Pooja is one such girl who joined the army of more than 5 lakh women who work in garment factories spread across three major industrial areas of Bangalore - Peenya, Bomannahalli and Mysore Road - when she was barely 18 years old.
Soon the floor in-charge named Shankar at a factory run by Gokaldas Exports, started approaching her every morning. "He would wish me 'good morning' with a handshake and do this gesture (scratch her hand with his finger)," she explained.
Pooja spoke about this matter to her family friend who was working in the same factory but the matter was brushed under the carpet and never officially reported.
In an extreme case, NDTV was told how a young girl, Sushmanta, who worked for Devaki Designs is suspected to be driven to suicide because of harassment by a supervisor.
"The supervisor started calling her, saying that he can drop in to her house when her parents are out on work. Scared to tell anyone about these calls, under pressure she committed suicide," said Manjula, a garment worker in Bangalore.
K P Ratna, another garment worker from Bangalore who NDTV spoke to, worked in Texport Creations where when she dared to complain against the harasser. She was told that she might be 'wrong' and it is better to 'close the chapter'.
"Someone would come from behind and touch my back because I would be wearing a blouse which was a little deep," Ratna said. She added how on a factory floor, the supervisors, floor managers, production manager all save each other's backs. "Even if one complaint goes against any one of them, all three gang up," she explained.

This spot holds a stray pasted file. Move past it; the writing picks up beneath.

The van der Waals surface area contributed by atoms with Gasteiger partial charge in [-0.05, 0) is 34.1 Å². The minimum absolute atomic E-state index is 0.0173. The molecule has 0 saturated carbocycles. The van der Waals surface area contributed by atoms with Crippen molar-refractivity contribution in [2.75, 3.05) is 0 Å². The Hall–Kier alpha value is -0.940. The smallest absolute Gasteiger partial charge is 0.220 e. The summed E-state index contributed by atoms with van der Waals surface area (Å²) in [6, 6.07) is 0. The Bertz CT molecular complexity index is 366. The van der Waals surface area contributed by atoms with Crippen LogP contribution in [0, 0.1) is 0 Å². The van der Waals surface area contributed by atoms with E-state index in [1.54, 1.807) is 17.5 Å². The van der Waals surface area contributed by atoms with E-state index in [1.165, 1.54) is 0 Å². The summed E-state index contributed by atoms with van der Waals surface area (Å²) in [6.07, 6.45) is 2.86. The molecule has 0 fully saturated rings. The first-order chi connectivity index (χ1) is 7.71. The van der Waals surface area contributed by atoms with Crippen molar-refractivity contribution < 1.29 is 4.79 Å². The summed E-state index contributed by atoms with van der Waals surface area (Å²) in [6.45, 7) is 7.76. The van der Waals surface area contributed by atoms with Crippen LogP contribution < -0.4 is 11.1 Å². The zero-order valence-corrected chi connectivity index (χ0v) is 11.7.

She added that when she took names of the people who misbehaved with her in her resignation letter, and she was told by one of the male seniors: "Don't get in this letter ever again and come to me directly and I'll solve all the issues."
Devaki Designs, we were told has shut down.
NDTV's email to Gokaldas Exports went unanswered.
Texport Industries in an email response to NDTV mentioned that they have an ICC in place and have measures to ensure prevention and control of sexual harassment in their factories.
These instances are not isolated, but are indicative of the darker side of India's garment industry, a booming sector estimated to be worth $67 billion, and a major employer of women. The government has positioned it as a major growth sector, announcing a revent package worth Rs 6,000 crore.
And yet, when NDTV spoke to dozens of women in these two major garment producing hubs - Bangalore and Gurgaon - which account for almost a third of India's total garment exports, almost all of them shared similar experiences.
Moreover, a study of Bangalore's garment industry, released last month by a UK-based NGO Sisters For Change conducted with a local partner, exposes the scale of sexual violence and abuse in the sector.
"We find that 1 in 7 women garment workers have either been forced to commit a sexual act or have been forced to have sexual intercourse, been raped in the workplace. And that 1 in 14 had suffered physical violence in the workplace, going up to 60-65% having suffered humiliation through acts or intimidation at workplace," elaborates Alison Gordon Obe, Executive Director, Sisters For Change.
NDTV contacted the brands these companies produce garments for and also a representative body of the garment industry, Apparel Exporters & Manufacturers' Association.
Gautam Nair, Vice President of Apparel Exporters & Manufacturers' Association does not deny the problem, but says it is not the norm.
"I think the industry to a great extent reflects the society we live in," said Mr Nair.
But added that the Indian companies are subject to compliance audits by the international brands, which are very sensitive to having a congenial work environment, having work ethics and norms which are in line with the existing laws and in some cases meet and exceed Indian laws.